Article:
I'm sure that some would find this book a bit preachy, but although its morals were abundantly clear, I found that the writing was so strong that rather than finding it didactic and annoying, I found that this book genuinely makes me wa...more
Deborah Ideiosepius
I recently got my hands on this book and re-read it. As I already owned The princess and the goblin, I was quite familiar with the story and was very fond of it. I had remembered this sequal being as good as the first one.

On a second reading it did not hold up as well. It is still a very good story; MacDonald created a very, very nice fairy tale and it is very open to comparison with other fairy tales; the ageing king who needs a mystical renewal, the country suffering as their king is not renew...more
Sep 02, 2013 Carly rated it 4 of 5 stars  ·  review of another edition Recommends it for: Children 10 and up
I think if I was to read this to a kid under 12, I would chose to end it a few paragraphs early, and cut out a bit of the more violent parts. Let them read more into it when they're older. *spoilers from here on*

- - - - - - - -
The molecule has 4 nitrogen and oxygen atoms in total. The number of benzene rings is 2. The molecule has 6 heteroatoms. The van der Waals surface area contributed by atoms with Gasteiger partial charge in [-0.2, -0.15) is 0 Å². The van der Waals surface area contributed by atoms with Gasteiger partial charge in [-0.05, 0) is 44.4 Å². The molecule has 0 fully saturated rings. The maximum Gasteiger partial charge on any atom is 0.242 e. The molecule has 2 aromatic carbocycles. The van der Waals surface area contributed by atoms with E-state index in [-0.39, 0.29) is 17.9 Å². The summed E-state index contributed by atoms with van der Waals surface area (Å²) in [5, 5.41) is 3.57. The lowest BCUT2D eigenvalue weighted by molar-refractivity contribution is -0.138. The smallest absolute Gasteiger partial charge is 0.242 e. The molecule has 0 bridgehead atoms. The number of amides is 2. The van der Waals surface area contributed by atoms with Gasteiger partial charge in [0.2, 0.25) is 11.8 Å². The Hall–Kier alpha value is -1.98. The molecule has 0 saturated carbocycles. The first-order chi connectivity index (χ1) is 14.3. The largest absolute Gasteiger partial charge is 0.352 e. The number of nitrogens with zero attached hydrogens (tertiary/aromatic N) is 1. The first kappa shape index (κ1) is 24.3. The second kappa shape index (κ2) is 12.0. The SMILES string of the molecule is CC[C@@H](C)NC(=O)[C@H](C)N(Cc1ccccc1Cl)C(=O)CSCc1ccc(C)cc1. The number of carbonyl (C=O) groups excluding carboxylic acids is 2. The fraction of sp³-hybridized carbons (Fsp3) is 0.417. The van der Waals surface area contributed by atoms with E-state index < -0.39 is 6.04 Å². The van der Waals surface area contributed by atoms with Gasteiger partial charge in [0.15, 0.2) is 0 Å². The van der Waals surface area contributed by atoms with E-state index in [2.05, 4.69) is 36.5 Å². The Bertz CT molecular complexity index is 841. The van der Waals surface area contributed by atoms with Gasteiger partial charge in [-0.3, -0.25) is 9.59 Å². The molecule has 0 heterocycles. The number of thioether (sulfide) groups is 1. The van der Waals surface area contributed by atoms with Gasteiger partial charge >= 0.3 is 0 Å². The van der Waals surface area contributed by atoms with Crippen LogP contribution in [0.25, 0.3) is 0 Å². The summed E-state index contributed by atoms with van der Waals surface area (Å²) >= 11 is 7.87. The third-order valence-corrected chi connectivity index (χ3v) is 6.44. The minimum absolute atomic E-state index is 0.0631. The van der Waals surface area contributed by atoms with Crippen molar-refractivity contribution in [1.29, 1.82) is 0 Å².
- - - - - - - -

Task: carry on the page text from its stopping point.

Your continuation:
I never read The Princess and the Goblin, but I loved the movie when I was a kid, enough to buy it on DVD for nostalgia and posterity. Its a fairly typical story about a poor boy with a heart of gold who rescues a princess and helps her save her kingdom from goblins. Both do a little bit...more
Jenna St Hilaire
All my readerly friends told me that this book, the sequel to The Princess and the Goblin, is better than its predecessor. I’m going to have to agree. The story reads more clearly, with a more straightforward progression of events, and I found it much easier to get into.

I loved the symbolism of growing toward humanity versus beastliness. It’s very obvious, but then, this is a children’s story. Irene’s great-great grandmother (whom, I suspect, is the Princess in the title; Irene herself doesn’t s...more